Roman Silver Ingot

Discussion in 'Ancient Coins' started by robinjojo, Sep 9, 2020.

  1. robinjojo

    robinjojo Supporter! Supporter

    I recently picked up an interesting silver bar, or ingot, that was produced between the 1st and 3rd centuries AD.

    The ingot appears to be of Roman origin. It weighs 36.9 grams, which puts in the range of 10 denarii. The dimensions are, 34 mm long, 15 mm wide, and 11 mm high.

    There is a stamp that was applied after the casting. There are letters present, but due to the very dark patina, they are somewhat difficult to decipher. They appear to be "AECS".

    This ingot is an interesting example of how Romans stored their wealth. Given the really dark patina on this example, it is probable that it came out of an archaeological find, but where and when we'll never know, which is a shame, since information on any associated objects found with it would help to date it and perhaps even narrow down where it was produced.

    Does anyone out there have more information? Please post your ingots and hacksilver pieces.

    From the estate of Guy Clark.

    D-Camera, Roman Empire, silver ingot, 10 denarii, ex Guy Clark, 36.9 g., 9-9-20.jpg

    Also, greetings from sunny California, at 2 PM.

    Greetings from sunny California, 9-9-20.jpg
     
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  3. J.T. Parker

    J.T. Parker Well-Known Member

    Yikes! Jojo...and I thought I had it bad 'afearin' TX Gulf Coast hurricanes.
    Take care of yourself and yours
    I like the ingot & find it an interesting historical piece.

    Addendum: I knew Guy when he 1st started his musical career here at Houston's Jester Lounge. I was a senior in HS and ended up being the photographer for the JL.

    J.T.
     
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  4. robinjojo

    robinjojo Supporter! Supporter

    Thanks.

    I must say the sky looks closer to Mars than Earth.
     
    +VGO.DVCKS and Inspector43 like this.
  5. Inspector43

    Inspector43 72 Year Collector

    Very scary. I have 4 grand children and 6 great grand children up in the Vacaville area.
     
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  6. robinjojo

    robinjojo Supporter! Supporter

    I think they're safe, at least in terms of fire, but the air quality throughout the Bay Area and Central Valley is very bad. In fact the air is lousy for much of the western US.
     
  7. robinjojo

    robinjojo Supporter! Supporter

    For those interested, here's a link to the British Museum for a Roman ingot (very large at 353.40 grams), found at the Tower of London in 1777:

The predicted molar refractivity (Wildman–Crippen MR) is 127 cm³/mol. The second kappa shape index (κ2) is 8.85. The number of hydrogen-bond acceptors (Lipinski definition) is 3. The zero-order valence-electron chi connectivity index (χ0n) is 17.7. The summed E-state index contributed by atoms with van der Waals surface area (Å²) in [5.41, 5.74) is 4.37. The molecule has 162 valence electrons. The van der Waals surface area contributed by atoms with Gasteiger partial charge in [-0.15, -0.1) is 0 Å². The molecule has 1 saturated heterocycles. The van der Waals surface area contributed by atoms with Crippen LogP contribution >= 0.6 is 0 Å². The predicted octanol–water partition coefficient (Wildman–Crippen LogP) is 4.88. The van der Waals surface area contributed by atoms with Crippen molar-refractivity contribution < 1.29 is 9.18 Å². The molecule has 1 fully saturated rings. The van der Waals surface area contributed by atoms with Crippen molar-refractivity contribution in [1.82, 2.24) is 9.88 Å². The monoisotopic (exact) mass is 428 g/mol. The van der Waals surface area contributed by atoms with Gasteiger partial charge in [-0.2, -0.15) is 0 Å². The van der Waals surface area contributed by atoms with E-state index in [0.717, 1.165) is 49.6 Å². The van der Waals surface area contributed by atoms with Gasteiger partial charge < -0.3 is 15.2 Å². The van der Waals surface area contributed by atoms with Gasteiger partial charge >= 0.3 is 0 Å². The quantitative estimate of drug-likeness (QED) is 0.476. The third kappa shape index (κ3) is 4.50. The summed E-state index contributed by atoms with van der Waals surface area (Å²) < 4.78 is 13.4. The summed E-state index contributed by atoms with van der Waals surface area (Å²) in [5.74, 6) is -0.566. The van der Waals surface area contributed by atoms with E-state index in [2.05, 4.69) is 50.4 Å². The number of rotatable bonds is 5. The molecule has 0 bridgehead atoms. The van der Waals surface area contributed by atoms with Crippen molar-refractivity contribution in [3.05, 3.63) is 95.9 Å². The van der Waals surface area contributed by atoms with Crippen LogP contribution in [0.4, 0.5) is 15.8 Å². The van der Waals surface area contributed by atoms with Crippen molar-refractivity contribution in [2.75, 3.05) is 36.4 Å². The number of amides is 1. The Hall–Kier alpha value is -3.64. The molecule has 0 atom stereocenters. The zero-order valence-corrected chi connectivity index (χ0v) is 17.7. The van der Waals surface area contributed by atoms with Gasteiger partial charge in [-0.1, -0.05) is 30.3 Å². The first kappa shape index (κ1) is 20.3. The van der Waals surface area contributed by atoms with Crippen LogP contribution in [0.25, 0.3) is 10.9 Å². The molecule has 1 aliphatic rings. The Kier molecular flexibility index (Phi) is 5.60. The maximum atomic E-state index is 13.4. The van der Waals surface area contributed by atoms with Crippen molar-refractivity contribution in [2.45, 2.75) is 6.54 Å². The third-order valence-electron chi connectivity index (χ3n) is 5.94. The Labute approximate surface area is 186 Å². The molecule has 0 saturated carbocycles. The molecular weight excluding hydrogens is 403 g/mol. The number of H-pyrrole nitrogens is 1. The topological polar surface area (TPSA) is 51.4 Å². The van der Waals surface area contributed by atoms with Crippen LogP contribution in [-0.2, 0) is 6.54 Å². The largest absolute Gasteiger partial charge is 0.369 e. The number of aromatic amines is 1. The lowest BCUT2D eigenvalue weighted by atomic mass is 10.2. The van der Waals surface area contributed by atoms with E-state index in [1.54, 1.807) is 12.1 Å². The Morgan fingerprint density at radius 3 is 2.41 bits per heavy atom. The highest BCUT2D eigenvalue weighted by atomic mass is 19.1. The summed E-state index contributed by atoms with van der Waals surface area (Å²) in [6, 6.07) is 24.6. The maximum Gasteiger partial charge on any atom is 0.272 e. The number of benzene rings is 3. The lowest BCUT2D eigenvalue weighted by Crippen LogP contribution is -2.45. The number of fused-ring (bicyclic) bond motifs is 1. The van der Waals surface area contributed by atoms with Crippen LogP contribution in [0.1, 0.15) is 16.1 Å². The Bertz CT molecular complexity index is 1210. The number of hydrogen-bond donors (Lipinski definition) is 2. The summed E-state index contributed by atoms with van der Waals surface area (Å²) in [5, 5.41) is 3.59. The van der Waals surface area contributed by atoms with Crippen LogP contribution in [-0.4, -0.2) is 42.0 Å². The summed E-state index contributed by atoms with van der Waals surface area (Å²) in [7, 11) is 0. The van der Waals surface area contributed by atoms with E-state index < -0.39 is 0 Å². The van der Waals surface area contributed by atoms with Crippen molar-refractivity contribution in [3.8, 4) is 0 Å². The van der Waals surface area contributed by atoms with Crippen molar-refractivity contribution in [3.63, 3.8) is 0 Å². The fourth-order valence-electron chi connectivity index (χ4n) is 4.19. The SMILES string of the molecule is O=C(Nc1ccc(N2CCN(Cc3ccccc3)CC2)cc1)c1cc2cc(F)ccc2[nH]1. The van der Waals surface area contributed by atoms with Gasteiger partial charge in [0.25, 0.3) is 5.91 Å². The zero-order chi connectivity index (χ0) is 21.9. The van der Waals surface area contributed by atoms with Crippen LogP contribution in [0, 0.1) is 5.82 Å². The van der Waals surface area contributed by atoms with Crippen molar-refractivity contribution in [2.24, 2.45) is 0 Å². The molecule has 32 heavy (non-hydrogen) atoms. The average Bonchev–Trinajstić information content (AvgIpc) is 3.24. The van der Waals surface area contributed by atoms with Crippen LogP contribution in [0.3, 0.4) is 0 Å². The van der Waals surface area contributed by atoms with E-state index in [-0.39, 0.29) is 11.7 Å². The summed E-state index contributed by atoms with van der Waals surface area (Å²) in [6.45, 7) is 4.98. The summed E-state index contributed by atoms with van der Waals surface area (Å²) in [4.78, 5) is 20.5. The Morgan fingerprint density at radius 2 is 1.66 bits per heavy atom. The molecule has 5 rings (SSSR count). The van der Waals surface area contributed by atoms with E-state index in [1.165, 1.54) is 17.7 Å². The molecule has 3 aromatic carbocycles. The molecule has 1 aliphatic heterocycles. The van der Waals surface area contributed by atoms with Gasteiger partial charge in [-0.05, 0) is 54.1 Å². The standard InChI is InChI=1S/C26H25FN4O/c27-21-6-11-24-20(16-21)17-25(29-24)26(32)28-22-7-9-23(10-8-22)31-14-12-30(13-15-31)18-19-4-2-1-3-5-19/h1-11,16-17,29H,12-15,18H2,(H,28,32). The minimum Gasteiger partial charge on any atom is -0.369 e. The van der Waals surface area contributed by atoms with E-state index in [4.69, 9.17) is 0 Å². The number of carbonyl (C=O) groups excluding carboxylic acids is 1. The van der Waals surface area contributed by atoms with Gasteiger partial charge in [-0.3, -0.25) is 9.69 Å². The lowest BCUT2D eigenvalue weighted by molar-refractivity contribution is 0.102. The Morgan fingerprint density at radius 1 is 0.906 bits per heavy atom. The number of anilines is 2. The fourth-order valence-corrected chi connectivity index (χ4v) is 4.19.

https://www.britishmuseum.org/collection/object/H_OA-247

    upload_2020-9-9_15-38-27.png
    The ingot's description includes: "It was found in 1777 with two gold coins of the emperor Arcadius (AD 395-408) and one of Honorius (AD 395-423), and dates to the end of the Roman period in Britain. The site, later to be occupied by the Norman Tower of London, lay inside the south-east corner of the Roman city wall, and it is possible that it had been a late Roman military stronghold."
     
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  8. PlanoSteve

    PlanoSteve Supporter! Supporter

    That's a sweet hunk of silver...hope someone can add to the provenance of this piece!

    Hope everyone stays safe out west! I was aware of the fires in Cal., but saw satellite photos this morning of the devastation in Oregon also...entire towns burned to the ground. I lived through the hurricane in Port Aransas last month & that was a wild ride, but nothing compared to what you folks are going through. Be safe & aware! ;)
     
  9. ancient coin hunter

    ancient coin hunter I dig ancient coins...

    Smoke was terrible yesterday so that at noon the sky looked like it does before sunrise here in the Bay Area. Nice ingot.
     
    Inspector43, robinjojo and +VGO.DVCKS like this.
  10. robinjojo

    robinjojo Supporter! Supporter

    Actually the air quality at ground level wasn't too bad, especially compared to other areas. The smoke that is causing the orangish cast is in the upper atmosphere. Still, this is an ominous sign of what is becoming the "new normal".

    Getting back to the silver bar/ingot. Are there any other examples out there for comparison? Is there a website that discusses silver production during Roman times?

    Thanks
     
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